“Valiant Marines Hold Tiny Isle”

USMC Memorial, Wake Island On Wake Island the United States Marine Corps memorial stands tall, a stark white spire against a blue sky. Nearly fifty years since its dedication in 1966, the memorial remains well tended and frequently visited. Marines passing through Wake pay their respects year after year, often leaving medals and pins or picking up a paint brush to give the memorial a fresh white coat, as a visiting general did last week. The defense of Wake Island in World War II is a proud legacy of the Marine Corps.

When war came suddenly and without warning to Wake on December 8, 1941 (December 7 on the other side of the international date line and just hours after the Pearl Harbor attack), the 1st Defense Battalion included 15 officers and 373 men – about 40 percent of the number required to man the guns batteries on the island. Total military personnel on the island numbered 524, with 449 marines (including medics and personnel of VMF-211), 68 navy, and 6 army personnel who maintained non-combat functions on the atoll, plus one unlucky sick sailor put ashore from a submarine. With several hundred civilian volunteers, these Wake Defenders held the atoll during a punishing sixteen-day siege before falling to an overwhelming land invasion on December 23, 1941.

In the dark days following the attack on Pearl Harbor, the nation was buoyed by the news that “Valiant Marines Hold Tiny Isle,” when the Wake defenders thwarted the first attempted land invasion by Japanese forces.

On December 11 the Japanese entered the second phase of their assault on Wake. While the Chitose Air Group “softened up” the atoll with three days of blistering air attacks the Wake Invasion Force made its way north from the Marshalls under the flag of Rear Admiral Sadamichi Kajioka. The task force consisted of three cruisers, six destroyers, two transports and other support. Close to five hundred men of the Special Naval Landing Force prepared for the amphibious landing. The invasion force steamed toward Wake, buffeted by heavy winds and high seas. A sharp-eyed night patrol detected the approaching surface force at about 3:00 A.M. and alerted Major [James P. S.] Devereux.

Devereux calculated that Wake stood its best chance by holding fire until the invaders were well within range of the shore guns. All battle stations stood ready in the dark. Two hours later, as dawn broke, the lead ships reached eight thousand yards south of Peacock Point, turned westward and, raising no reaction from the quiet, dark atoll, opened fire along the south shore as they maneuvered broadside. Shells hit the fuel farm at Wilkes channel setting oil tanks ablaze; the cruisers and transports closed range, firing with impunity at their prize. . .

Still the Wake guns held their fire until the lead cruiser reached about 4,500 yards due south of Peacock Point. At last, Devereux gave the order for the five-inch batteries to commence firing. The shore guns and range finders had suffered damage in previous attacks, but Battery A on Peacock Point now threw off camouflage, opened fire, and hit the cruiser (the task force’s flagship), which raced away, returning fire to no effect. Battery L on Wilkes fired on multiple ships in its field, including destroyers, transports, and other cruisers. One destroyer took a hit straight on, exploded, and sank with all hands. Under fire on Peale, Battery B answered another Japanese destroyer approaching from the west. With one shore gun disabled the battery nonetheless concentrated fire on the target and scored a hit, sending the destroyer smoking in retreat. By 7:00 A.M., the entire Japanese task force had turned in retreat. The flagship smoked away from Wake, visibly listing, shooting back all the while until it disappeared out of range.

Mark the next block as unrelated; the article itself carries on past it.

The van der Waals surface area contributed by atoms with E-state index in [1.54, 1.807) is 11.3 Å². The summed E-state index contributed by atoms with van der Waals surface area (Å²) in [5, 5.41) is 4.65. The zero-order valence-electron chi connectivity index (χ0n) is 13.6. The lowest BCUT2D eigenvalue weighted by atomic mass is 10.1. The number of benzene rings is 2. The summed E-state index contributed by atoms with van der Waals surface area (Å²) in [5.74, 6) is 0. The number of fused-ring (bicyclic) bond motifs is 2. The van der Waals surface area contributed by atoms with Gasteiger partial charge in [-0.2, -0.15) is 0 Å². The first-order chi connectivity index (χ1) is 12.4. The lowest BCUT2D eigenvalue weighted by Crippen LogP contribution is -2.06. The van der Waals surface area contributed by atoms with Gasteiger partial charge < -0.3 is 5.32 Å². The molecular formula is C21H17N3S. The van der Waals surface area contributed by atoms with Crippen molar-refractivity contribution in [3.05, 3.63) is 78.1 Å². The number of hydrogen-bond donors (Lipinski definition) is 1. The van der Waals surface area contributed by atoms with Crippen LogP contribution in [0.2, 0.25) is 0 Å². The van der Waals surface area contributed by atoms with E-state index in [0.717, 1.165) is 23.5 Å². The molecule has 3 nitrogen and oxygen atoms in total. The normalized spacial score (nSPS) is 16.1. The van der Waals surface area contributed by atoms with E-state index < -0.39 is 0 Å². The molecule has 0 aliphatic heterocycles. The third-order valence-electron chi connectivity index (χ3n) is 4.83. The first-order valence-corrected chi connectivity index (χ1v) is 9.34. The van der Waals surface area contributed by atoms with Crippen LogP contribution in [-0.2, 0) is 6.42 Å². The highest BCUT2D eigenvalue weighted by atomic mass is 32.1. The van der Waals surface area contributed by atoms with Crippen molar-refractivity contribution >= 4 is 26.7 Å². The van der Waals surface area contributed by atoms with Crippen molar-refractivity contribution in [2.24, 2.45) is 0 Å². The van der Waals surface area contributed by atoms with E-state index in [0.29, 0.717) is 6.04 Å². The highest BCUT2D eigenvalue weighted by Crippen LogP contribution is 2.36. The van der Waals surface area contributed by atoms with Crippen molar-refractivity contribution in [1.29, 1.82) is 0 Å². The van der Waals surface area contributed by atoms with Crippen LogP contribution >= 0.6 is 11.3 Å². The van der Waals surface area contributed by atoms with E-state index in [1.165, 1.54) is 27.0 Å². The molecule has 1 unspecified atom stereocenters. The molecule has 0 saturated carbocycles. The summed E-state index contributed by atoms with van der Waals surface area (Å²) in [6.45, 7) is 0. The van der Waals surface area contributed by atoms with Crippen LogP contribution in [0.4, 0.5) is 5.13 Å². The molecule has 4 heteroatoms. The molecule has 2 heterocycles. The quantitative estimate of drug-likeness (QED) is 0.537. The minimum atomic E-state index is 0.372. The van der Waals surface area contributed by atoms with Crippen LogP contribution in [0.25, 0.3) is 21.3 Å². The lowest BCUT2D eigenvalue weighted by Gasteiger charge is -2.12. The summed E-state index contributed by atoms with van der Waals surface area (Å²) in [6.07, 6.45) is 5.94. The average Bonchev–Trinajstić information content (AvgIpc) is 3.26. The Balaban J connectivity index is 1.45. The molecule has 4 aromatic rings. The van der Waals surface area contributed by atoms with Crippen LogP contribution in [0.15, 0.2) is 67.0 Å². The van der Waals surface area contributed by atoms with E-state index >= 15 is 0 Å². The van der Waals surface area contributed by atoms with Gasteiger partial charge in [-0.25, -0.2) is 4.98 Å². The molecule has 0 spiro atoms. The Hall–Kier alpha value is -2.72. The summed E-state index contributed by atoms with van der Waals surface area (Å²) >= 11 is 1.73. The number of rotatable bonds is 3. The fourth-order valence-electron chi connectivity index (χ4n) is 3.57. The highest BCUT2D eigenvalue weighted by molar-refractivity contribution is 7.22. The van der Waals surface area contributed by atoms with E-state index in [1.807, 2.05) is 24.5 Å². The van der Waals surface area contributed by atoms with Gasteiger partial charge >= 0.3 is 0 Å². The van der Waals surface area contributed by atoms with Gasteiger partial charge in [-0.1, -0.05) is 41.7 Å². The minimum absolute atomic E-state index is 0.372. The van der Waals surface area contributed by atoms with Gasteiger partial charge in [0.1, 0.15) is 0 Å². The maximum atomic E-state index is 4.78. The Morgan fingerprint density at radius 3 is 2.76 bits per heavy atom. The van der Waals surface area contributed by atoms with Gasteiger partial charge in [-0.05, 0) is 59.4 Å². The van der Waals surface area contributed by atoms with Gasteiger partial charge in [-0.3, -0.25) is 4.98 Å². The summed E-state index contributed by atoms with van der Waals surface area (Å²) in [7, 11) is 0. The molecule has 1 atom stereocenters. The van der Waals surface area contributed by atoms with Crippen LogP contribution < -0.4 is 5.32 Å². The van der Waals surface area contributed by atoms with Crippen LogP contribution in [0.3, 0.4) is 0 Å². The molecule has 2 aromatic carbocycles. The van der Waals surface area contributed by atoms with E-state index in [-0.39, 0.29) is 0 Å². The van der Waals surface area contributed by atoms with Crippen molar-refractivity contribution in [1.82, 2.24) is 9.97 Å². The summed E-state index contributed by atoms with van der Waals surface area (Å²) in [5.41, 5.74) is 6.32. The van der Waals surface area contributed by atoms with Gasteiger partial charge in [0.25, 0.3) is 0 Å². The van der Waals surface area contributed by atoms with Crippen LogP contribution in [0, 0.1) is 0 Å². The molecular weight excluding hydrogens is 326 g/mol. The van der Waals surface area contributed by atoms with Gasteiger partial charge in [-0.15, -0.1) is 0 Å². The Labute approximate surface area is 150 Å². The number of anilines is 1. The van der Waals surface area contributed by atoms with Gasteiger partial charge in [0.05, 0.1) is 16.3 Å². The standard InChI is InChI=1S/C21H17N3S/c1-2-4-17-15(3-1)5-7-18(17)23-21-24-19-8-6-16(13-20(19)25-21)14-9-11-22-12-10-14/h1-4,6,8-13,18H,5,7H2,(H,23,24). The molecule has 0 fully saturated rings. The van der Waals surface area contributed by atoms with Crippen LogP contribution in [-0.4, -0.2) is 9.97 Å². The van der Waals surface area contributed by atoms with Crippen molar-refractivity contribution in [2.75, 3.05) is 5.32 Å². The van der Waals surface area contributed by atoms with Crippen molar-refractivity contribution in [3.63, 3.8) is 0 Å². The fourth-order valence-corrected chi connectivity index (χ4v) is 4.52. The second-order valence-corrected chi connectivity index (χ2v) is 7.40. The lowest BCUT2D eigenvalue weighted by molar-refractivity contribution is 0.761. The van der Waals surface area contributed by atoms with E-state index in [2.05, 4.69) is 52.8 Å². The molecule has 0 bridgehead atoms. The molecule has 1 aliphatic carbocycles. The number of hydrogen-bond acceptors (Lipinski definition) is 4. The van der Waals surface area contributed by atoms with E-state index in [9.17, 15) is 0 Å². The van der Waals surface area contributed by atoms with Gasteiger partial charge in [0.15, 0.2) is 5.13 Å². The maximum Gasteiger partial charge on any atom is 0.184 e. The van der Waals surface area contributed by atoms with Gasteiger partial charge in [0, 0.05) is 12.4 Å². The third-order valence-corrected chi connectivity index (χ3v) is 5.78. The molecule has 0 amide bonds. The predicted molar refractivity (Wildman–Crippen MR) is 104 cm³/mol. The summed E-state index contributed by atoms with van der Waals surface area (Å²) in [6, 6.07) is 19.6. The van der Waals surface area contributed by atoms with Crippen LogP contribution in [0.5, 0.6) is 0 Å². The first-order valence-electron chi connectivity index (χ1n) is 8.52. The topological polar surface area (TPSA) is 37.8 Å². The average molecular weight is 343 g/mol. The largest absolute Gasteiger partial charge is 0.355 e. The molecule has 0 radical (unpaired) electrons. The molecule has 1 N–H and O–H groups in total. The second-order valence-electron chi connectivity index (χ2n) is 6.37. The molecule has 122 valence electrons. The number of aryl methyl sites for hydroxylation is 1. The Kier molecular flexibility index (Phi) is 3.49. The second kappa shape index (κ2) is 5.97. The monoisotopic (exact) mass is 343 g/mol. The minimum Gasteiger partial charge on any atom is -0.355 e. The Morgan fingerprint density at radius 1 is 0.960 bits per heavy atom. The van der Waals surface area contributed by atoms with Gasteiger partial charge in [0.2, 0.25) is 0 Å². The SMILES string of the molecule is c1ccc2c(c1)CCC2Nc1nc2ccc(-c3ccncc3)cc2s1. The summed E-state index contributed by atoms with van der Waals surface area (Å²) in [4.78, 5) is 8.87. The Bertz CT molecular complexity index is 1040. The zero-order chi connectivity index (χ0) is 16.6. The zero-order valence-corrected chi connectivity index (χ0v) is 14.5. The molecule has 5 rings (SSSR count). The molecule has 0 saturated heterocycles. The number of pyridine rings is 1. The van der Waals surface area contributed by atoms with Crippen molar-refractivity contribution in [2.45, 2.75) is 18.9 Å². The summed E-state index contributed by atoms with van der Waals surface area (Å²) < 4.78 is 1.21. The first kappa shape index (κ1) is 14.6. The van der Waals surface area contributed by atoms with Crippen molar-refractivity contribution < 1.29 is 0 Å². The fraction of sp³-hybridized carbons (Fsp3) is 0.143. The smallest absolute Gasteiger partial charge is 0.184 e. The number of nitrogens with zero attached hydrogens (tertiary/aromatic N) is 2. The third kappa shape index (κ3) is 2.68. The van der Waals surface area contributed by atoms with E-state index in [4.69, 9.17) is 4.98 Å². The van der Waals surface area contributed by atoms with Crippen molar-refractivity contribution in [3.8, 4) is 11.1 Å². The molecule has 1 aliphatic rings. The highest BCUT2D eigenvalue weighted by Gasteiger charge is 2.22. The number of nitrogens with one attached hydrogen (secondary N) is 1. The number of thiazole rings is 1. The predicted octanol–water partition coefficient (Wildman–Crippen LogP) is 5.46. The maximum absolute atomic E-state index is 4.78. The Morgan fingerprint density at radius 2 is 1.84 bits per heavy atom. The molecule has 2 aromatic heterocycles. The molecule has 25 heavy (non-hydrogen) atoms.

The four armed and airworthy Wildcats had taken to the skies before the surface force came in range, found no enemy carrier or air cover for the invasion attempt, and now mercilessly harried the retreating task force, repeatedly returning to the airfield to refuel and rearm with hundred-pound bombs and .50-caliber ammunition. In ten sorties Wake’s tiny air force bombed and strafed the retreating ships, damaging at least two more light cruisers, a transport, and a patrol boat, and thirty miles southwest of Wake sank one destroyer outright. Japanese losses in the first attempted land invasion included at least two ships sunk, four heavily damaged, and several hundred dead. Wake counted two Wildcats damaged, one irreparably in a forced landing on the south beach, some shell damage to shore batteries and installations, and four wounded personnel.

From shell-passer to sandbagger to cook, every civilian who aided the efforts on Wake that day shared in the marines’ well-deserved sense of pride. . . With the victory, even the hundreds of civilians who could take credit for nothing at all joined in the celebration of collective prowess. Their victory did not erase the horrors of the past three days, but it had a cathartic effect across Wake. Commander Cunningham radioed his report to Pearl, and the news of Wake’s success quickly spread. (Building for War, 216-18)

It was a proud morning for the Wake Defenders, but just one chapter in their courageous stand. I am deeply grateful for their service and for the civilian volunteers who aided the defense (the civilians were awarded veterans’ status in 1981), and I understand why the paint doesn’t get a chance to chip on the USMC memorial on Wake Island.